This transcript has been edited for the sake of clarity.
Tracy Y. Wang, MD, MHS, MSc: Hello. My name is Tracy Wang. I am a professor of cardiology at Duke University and I am supported by Professor Renate Schnabel from the University Heart and Vascular Center Hamburg. Today we’re going to go over some of the very interesting fish oil studies that were just presented at the American Heart Association (AHA) scientific sessions.
Professor Schnabel, can you tell us something about the VITAL Rhythm Study?
Renate Schnabel, MD, MSc: Yes. It’s a pleasure for me to speak about the VITAL Rhythm study that I commented on at the AHA. It is popular in the community to take fish oil supplements for a variety of reasons, but the health benefits in terms of preventing cardiovascular disease have not been established.
The VITAL Rhythm course comprises several courses. The parent study included vitamin D and omega-3 fish oil at a dose of 1 g per day to reduce the incidence of cardiovascular events compared to placebo for primary prevention in women aged 55 and over and in men aged 50 and over. This study was negative; there was no significant benefit to omega-3 fatty acid intake.
Therefore, the idea that atrial fibrillation could possibly be prevented by mechanisms of atherosclerosis, ischemic heart disease, or inflammation associated with atherosclerosis was probably not the way to understand atrial fibrillation and potential benefits of taking fish oil. There have also been controversial studies showing the potential benefits, particularly experimental data, as omega-3 fatty acids can have direct antiarrhythmic effects on myocytes, such as: B. an effect on ion channels, electrically stabilizing effects or stabilizing effects on the fluidity of cell membranes. Overall, this study was also negative.
Wang: This is very interesting because omega-3 fatty acids came on my radar a few years ago with the original GISSI studies and showed that they protect against ventricular arrhythmic sudden cardiac death – a protective effect. These atrial fibrillation results are very surprising to me.
I think the VITAL Rhythm study is very interesting, especially in the context of some of the other studies that were presented at the AHA. There was the STRENGTH study, which contained omega-3 carboxylic acid 4 g per day. It’s a combination of EPA and DHA, and the comparison was a corn oil placebo. The top-line results essentially showed that there was no significant reduction in the risk of serious adverse events after 4 years of follow-up. This was done in a patient population with about half for secondary prevention and the other for primary prevention.
We can also contrast that with the OMEMI study. This was done entirely in the secondary prevention population, and it was even more impressive in an elderly patient population – aged 70 or 75 and over. This also examined a combination of EPA and DHA and also found no significant reduction in the incidence of serious adverse cardiovascular events.
When we put all of these attempts together, let’s talk a little about the effectiveness first. Renate, it would be nice to hear your thoughts on this. Why didn’t VITAL Rhythm, STRENGTH and OMEMI really show what we expected in terms of effectiveness?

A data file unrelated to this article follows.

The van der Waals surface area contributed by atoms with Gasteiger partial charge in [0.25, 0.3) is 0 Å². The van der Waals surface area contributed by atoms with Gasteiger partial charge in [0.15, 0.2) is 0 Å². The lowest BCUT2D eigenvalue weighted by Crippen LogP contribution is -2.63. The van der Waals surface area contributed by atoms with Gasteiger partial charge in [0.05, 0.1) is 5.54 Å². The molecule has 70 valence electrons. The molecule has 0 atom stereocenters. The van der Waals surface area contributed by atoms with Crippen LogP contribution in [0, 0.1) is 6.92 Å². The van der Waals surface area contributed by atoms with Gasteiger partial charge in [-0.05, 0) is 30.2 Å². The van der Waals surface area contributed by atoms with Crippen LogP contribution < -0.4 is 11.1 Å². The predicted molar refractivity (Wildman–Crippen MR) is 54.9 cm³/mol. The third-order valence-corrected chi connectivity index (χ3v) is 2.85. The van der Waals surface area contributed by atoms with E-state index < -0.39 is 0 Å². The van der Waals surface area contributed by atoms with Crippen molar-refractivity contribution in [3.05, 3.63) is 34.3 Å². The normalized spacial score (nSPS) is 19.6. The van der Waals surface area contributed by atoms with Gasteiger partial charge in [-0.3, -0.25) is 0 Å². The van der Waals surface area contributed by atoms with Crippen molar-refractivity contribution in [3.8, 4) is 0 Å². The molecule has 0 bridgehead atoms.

Schnabel: We may not have addressed the right population or seen the right dose of the fish oil preparation. I think this is not the right causal route. There can be no effectiveness.
While you are likely to be talking about the REDUCE-IT study, these are really well-conducted studies in primary and secondary prevention covering a wide range of patients and there is absolutely no evidence of any benefit; You can talk about possible damage later. I am no longer sure that there is a really significant positive effect and effectiveness in this type of patient population.
EPA dose vs. placebo
Wang: You mentioned REDUCE-IT. This is what people have been talking about – how these studies differ from REDUCE-IT. There are a couple of theories. One is that both the STRENGTH and OMEMI studies looked at a combination pill of EPA and DHA, while REDUCE-IT was pure EPA. You can see this in terms of the EPA surge found in the STRENGTH study, where it increased by about 200%; at REDUCE-IT, however, increased by around 400%.
There have also been theories that the placebo may have contributed. The mineral oil used in REDUCE-IT has some proven increases in hsCRP and LDL related to its use, while the corn oil placebos used in both the STRENGTH and OMEMI studies have none of this biomarker evidence for Seem to have inflammation or elevated lipids. There were also discussions about placebo choices.
There are obviously a few other things, like the population studied. I mentioned that in the STRENGTH study it was about 50% secondary prevention; in the OMEMI studies it was 100% secondary prevention. We also know that other studies, such as the JELIS study, had a much lower rate with around 20% secondary prevention. I’m not sure to what extent this population really matters as EPA had a significant impact on the JELIS study.